Republican senators’ refusal to hold confirmation hearings for President Barack Obama’s nominee, Merrick Garland, and a lightning-fast confirmation just weeks before the 2020 presidential election also bolstered progressive calls to pack the court.
The order asked the commission to look broadly at the role of the Supreme Court in modern society, historical criticisms of the court’s function, and “the contemporary public debate for and against Supreme Court reform.”
“At the very least we should expect that this commission and the folks who are testifying in front of it are close to representative of the public as a whole, and it’s just nowhere near there,” Coleman said.
Besides criminal defendants, Lipton-Lubet said it’s also important to hear the voices of recipients of the Deferred Action for Childhood Arrivals program , women, members of the LGBTQ community, Indigenous and Black voters, and farm workers, said Lipton-Lubet.
Elsewhere, the Biden administration has made it a point to increase diversity. In his federal judicial nominations, Biden has prioritized nominees who bring diversity to their respective courts in terms of gender, race and ethnicity, and professional background.
The commission has tried to make up for its lack of professional diversity “in terms of who they’ve heard from at public meetings,” Anand said.
She pointed to experienced advocates like Christina Swarns from the Innocence Project, who testified at the commission’s June 30 meeting.
Among commissioners currently serving as professors are three who previously sat on the federal bench as judges: Thomas Griffith (D.C. Circuit), David Levi (E.D. Cal.), and Nancy Gertner (D. Mass.). The commission also includes Sherrilyn Ifill of the NAACP Legal Defense & Educational Fund, and Supreme Court practitioners Walter Dellinger, David Strauss, and Larry Tribe.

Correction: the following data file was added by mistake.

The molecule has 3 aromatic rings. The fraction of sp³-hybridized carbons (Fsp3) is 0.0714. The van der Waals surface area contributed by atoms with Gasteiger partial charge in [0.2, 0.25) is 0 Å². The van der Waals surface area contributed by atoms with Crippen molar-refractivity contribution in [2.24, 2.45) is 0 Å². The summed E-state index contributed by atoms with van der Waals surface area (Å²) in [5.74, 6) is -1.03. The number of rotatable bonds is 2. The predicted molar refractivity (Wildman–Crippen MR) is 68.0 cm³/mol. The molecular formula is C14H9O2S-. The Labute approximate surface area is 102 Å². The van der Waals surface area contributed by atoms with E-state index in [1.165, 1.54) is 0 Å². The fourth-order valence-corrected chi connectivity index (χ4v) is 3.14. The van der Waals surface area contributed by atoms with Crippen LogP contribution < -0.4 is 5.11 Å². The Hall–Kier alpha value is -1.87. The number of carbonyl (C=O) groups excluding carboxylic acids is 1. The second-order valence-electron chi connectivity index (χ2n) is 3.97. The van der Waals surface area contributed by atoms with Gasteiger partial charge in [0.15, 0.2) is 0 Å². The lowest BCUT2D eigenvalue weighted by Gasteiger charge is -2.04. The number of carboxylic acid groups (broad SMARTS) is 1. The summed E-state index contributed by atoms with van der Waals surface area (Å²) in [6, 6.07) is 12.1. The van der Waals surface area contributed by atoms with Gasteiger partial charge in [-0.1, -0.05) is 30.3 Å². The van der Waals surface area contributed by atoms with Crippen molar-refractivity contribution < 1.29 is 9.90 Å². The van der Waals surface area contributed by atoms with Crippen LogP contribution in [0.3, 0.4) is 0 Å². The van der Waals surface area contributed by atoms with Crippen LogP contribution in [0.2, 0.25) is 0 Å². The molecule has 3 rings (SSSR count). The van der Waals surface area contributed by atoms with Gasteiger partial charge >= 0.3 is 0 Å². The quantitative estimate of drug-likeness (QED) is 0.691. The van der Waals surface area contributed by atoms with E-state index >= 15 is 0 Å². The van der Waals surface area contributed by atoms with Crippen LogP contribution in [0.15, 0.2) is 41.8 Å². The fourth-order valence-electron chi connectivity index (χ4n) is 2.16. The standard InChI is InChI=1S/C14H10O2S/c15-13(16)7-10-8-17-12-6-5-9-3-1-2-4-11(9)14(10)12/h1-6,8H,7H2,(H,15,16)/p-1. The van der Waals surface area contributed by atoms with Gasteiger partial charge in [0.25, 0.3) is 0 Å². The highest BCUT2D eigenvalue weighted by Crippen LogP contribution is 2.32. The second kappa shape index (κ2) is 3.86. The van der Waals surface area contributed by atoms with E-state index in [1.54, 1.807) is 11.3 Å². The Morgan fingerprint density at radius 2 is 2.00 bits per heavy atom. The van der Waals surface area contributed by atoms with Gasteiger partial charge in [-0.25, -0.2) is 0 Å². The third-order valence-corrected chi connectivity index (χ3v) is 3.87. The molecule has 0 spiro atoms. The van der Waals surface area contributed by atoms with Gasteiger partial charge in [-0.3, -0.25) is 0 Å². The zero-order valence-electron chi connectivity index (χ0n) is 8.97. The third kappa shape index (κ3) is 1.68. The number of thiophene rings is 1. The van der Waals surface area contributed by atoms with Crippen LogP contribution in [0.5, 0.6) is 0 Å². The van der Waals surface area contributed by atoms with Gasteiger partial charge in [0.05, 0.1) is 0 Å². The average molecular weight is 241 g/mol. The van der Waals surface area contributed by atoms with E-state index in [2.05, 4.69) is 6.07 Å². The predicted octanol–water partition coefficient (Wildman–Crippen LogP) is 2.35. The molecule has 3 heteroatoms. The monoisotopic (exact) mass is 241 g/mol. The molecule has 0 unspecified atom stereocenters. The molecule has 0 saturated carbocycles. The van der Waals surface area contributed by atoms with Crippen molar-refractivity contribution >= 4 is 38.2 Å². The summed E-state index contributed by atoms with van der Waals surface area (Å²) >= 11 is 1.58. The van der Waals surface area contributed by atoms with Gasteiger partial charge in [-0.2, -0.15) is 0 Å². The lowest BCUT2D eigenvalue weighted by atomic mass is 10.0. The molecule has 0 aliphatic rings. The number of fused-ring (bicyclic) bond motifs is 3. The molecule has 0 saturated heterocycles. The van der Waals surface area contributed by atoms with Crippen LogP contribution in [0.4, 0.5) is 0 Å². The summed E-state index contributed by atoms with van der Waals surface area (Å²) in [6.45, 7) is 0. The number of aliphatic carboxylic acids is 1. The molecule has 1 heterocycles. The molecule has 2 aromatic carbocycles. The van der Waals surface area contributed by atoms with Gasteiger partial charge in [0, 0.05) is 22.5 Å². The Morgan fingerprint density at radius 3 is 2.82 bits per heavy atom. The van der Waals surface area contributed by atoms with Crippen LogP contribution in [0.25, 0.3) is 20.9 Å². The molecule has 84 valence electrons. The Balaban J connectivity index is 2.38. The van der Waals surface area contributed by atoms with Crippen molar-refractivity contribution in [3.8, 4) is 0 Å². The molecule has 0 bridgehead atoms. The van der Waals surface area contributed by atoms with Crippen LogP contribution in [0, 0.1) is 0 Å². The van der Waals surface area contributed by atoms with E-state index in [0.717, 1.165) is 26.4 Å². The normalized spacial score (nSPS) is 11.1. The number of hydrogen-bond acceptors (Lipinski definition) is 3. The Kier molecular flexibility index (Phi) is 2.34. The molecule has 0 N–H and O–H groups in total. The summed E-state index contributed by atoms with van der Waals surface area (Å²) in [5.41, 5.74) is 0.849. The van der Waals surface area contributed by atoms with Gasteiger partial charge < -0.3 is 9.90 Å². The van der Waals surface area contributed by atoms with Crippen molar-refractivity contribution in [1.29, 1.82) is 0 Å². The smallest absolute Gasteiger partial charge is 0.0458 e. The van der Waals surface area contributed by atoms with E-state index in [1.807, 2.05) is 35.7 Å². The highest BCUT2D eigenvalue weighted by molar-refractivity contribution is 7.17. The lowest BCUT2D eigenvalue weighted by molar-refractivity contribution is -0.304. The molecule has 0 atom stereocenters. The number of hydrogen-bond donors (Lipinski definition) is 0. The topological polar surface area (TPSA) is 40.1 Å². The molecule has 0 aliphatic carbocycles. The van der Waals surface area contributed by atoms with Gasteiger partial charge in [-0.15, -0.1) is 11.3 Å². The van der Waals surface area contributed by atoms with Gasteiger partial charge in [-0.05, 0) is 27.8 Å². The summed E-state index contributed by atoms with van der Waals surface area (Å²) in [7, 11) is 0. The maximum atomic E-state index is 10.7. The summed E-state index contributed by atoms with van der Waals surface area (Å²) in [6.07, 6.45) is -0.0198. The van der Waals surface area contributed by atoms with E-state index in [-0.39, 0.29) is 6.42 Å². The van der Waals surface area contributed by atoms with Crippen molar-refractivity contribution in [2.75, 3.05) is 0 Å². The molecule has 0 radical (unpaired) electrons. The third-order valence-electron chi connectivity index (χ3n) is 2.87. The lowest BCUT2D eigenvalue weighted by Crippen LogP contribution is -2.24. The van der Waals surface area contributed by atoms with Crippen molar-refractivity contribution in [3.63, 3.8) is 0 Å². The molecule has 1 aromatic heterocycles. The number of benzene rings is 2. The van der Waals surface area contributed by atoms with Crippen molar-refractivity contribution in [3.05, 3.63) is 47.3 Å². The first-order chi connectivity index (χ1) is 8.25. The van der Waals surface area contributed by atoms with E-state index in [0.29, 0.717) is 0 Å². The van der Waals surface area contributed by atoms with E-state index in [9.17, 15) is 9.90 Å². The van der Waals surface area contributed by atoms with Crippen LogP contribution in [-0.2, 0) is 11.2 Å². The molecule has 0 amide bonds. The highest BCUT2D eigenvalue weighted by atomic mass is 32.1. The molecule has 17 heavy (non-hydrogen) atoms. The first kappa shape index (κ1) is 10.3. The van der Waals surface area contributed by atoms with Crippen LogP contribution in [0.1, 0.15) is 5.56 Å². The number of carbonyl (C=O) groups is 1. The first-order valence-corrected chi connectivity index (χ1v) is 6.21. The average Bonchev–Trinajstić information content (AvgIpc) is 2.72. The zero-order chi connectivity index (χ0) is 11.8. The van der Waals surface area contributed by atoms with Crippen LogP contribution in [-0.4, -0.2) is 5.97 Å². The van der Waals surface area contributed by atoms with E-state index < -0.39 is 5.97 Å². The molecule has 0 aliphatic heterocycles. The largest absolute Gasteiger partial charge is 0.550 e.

At the Tuesday meeting the commission will hear from Sharon McGowan, the chief strategy officer and legal director for LGBTQ legal advocacy group Lambda Legal; Margaret Marshall, the first female chief justice of Massachusetts; and Craig Becker, the AFL-CIO’s top lawyer.
Coleman agreed that some people have given “transformative testimony,” and that there have been some powerful comments from leading voices on overhauling the Supreme Court.
At the June 30 meeting, assistant Harvard Law professor Nikolas Bowie was praised by progressives for his testimony, especially his candid framing of the relationship between law professors and judges.
“Asking lawyers and law professors to testify about reforming the Supreme Court is like asking a worker to testify about whether their boss is doing a good job,” Bowie said during the meeting.
The need for additional perspectives on the commission isn’t “a slight on the commissioners themselves,” Anand said.
“We often forget that the Supreme Court also matters to a lot of other people, whether they’re criminal defendants, litigants, or classes of people whose life courses are shaped by the Court’s rulings,” she said.
There will be more people bringing these perspectives at Tuesday’s meeting, Lipton-Lubet said.
“The emphasis, though, on academic approach to this urgent problem still feels overwhelming,” said Lipton-Lubet.